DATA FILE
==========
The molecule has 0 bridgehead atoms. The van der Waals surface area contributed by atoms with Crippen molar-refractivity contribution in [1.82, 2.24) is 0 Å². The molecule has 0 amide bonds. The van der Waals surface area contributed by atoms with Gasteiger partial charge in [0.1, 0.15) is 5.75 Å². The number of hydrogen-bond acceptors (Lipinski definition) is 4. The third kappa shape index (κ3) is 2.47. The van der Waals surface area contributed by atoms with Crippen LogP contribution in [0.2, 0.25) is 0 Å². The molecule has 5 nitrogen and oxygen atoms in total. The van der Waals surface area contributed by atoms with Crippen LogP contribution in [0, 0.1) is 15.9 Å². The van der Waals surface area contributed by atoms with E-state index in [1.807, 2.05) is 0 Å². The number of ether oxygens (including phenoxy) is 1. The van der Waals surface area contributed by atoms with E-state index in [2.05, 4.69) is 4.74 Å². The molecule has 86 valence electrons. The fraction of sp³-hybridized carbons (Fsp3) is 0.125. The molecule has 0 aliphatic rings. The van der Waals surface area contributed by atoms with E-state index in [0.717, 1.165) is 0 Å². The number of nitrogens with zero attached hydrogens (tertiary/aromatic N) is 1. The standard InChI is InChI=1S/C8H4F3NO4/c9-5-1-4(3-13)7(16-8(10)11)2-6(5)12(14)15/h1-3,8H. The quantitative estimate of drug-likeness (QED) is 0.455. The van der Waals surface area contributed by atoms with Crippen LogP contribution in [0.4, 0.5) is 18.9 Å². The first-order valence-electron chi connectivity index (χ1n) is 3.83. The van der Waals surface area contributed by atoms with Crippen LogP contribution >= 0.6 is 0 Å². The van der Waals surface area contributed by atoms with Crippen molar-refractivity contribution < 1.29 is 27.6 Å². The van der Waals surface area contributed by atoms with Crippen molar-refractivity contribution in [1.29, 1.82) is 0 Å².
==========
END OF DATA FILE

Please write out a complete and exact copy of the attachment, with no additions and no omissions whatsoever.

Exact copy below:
The molecule has 0 bridgehead atoms. The van der Waals surface area contributed by atoms with Crippen molar-refractivity contribution in [1.82, 2.24) is 0 Å². The molecule has 0 amide bonds. The van der Waals surface area contributed by atoms with Gasteiger partial charge in [0.1, 0.15) is 5.75 Å². The number of hydrogen-bond acceptors (Lipinski definition) is 4. The third kappa shape index (κ3) is 2.47. The van der Waals surface area contributed by atoms with Crippen LogP contribution in [0.2, 0.25) is 0 Å². The molecule has 5 nitrogen and oxygen atoms in total. The van der Waals surface area contributed by atoms with Crippen LogP contribution in [0, 0.1) is 15.9 Å². The van der Waals surface area contributed by atoms with E-state index in [1.807, 2.05) is 0 Å². The number of ether oxygens (including phenoxy) is 1. The van der Waals surface area contributed by atoms with E-state index in [2.05, 4.69) is 4.74 Å². The molecule has 86 valence electrons. The fraction of sp³-hybridized carbons (Fsp3) is 0.125. The molecule has 0 aliphatic rings. The van der Waals surface area contributed by atoms with E-state index in [0.717, 1.165) is 0 Å². The number of nitrogens with zero attached hydrogens (tertiary/aromatic N) is 1. The standard InChI is InChI=1S/C8H4F3NO4/c9-5-1-4(3-13)7(16-8(10)11)2-6(5)12(14)15/h1-3,8H. The quantitative estimate of drug-likeness (QED) is 0.455. The van der Waals surface area contributed by atoms with Crippen LogP contribution in [0.4, 0.5) is 18.9 Å². The first-order valence-electron chi connectivity index (χ1n) is 3.83. The van der Waals surface area contributed by atoms with Crippen LogP contribution >= 0.6 is 0 Å². The van der Waals surface area contributed by atoms with Crippen molar-refractivity contribution < 1.29 is 27.6 Å². The van der Waals surface area contributed by atoms with Crippen molar-refractivity contribution in [1.29, 1.82) is 0 Å².